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Honda Civic Hybrid IMA Problems



  • After reading a lot of posts about the HCH I would like to report that my 2003 has never had a problem. I have put 115,000 miles on the car. The IMA indicator has never come on and the "check engine light" only comes on when scheduled service is required.

    From what I have read here I am a very lucky man.
  • mrlarmrlar Posts: 14
    Oh my gosh, I just found this forum, and glad to know it's not just me.

    No more Hondas for me. Not after this. I'm going back to Toyotas next time. Two instances of Honda Corporate trying to screw their customers recently for me is enough. I'm sure they don't care, but they've lost me, and I'll be buying cars for a long time. First was the rear control arm which cost me 4 new tires and Honda wouldn't pay anything towards them (no notification, no recall -- and almost spent $800 on struts as at first that's what was thought was the problem).

    Before I explain my situation, one question. They did a software update again which I can plainly see has tried to extend the battery by not allowing the hybrid to kick in now except when you really put the pedal down. CAN I GO BACK TO THE DEALER AND ASK THEM TO REINSTALL THE OLD software version so I have full use of my hybrid again? To me this is NOT a fix, it's them cheating their customers in even another way. If there's a problem with something it should be FIXED NOT DISABLED. If you buy a TV and the sound started buzzing, what would you think of a company's service department cutting the power cord and saying "there, now there's no more buzzing." I paid for, and expect a hybrid system that works. What I'm afraid I've got now is a barely-working hybrid because Honda doesn't want to live up to its obligations (and by disabling much of the hybrid's use, it may indeed extend the defective batteries past the expiration date, screwing me two ways). Has anyone asked Honda to revert their HCH back to what SHOULD be a "normal" software package? This is what I want to do... and I'm sure they're not going to want to.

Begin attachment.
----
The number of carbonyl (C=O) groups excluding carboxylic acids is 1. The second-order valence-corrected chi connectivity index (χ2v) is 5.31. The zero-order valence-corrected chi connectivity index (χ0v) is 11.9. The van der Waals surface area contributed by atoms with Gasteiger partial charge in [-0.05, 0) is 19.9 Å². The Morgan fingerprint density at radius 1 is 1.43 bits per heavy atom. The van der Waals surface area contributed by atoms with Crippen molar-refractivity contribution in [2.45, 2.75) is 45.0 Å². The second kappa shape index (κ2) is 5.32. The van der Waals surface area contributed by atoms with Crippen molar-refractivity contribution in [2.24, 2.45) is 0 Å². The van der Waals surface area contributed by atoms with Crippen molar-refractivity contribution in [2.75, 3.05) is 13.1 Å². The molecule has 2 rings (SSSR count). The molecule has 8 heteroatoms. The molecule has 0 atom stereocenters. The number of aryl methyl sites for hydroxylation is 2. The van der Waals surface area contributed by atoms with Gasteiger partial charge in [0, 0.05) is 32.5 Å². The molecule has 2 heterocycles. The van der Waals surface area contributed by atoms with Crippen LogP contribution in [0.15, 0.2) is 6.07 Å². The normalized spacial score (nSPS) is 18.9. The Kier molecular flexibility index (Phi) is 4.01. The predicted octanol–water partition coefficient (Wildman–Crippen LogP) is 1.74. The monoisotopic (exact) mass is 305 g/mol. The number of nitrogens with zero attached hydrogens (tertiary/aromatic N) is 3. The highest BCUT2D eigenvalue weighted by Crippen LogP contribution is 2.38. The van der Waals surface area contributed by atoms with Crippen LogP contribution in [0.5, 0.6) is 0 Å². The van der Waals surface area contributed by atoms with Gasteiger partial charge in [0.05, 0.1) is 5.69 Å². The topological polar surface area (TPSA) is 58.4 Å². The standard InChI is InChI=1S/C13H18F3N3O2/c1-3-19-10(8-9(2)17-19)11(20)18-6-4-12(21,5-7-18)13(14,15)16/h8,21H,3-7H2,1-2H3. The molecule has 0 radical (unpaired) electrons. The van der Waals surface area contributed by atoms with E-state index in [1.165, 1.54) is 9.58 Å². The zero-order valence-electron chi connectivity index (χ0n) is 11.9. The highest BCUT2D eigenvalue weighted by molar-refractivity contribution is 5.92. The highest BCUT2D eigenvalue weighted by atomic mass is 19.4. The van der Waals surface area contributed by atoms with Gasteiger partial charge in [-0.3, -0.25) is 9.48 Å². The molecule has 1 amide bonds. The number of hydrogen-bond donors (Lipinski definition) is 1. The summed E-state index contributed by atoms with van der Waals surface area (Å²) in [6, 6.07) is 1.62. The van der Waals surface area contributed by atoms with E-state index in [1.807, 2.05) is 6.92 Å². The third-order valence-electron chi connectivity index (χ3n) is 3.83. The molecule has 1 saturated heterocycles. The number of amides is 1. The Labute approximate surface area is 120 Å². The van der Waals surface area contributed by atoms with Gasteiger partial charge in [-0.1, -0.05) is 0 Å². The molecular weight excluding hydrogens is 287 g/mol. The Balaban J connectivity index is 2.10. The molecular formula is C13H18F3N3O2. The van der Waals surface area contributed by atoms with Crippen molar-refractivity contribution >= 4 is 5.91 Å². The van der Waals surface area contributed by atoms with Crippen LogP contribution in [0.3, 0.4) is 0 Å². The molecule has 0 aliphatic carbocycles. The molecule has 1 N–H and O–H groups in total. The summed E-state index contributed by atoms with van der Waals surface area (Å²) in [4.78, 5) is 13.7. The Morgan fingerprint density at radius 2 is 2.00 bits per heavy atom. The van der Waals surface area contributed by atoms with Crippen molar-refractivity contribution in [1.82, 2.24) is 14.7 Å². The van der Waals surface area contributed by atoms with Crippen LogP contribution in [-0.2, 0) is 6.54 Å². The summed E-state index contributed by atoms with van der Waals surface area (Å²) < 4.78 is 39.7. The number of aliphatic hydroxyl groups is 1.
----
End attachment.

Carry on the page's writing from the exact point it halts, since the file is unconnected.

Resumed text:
Now since I'm new here, let me explain what's happened with my car (2006 HCH, 42k, live in California):

    My batteries have been crashing for a few months now. I let it go for a while because it was merely annoying. But the other day it crashed and almost caused an accident, so I decided to take it in (crahsed while going uphill on a freeway right as the freeway onramp dumps you onto the FAST lane of traffic. Yes, this is a strange onramp, but of all places for it to crash, it crashed here). Cars behind me were slamming on their brakes honking because the car had to do a forced major regen -- and even with the pedal shoved down I could hardly get up the hill -- with the AC off.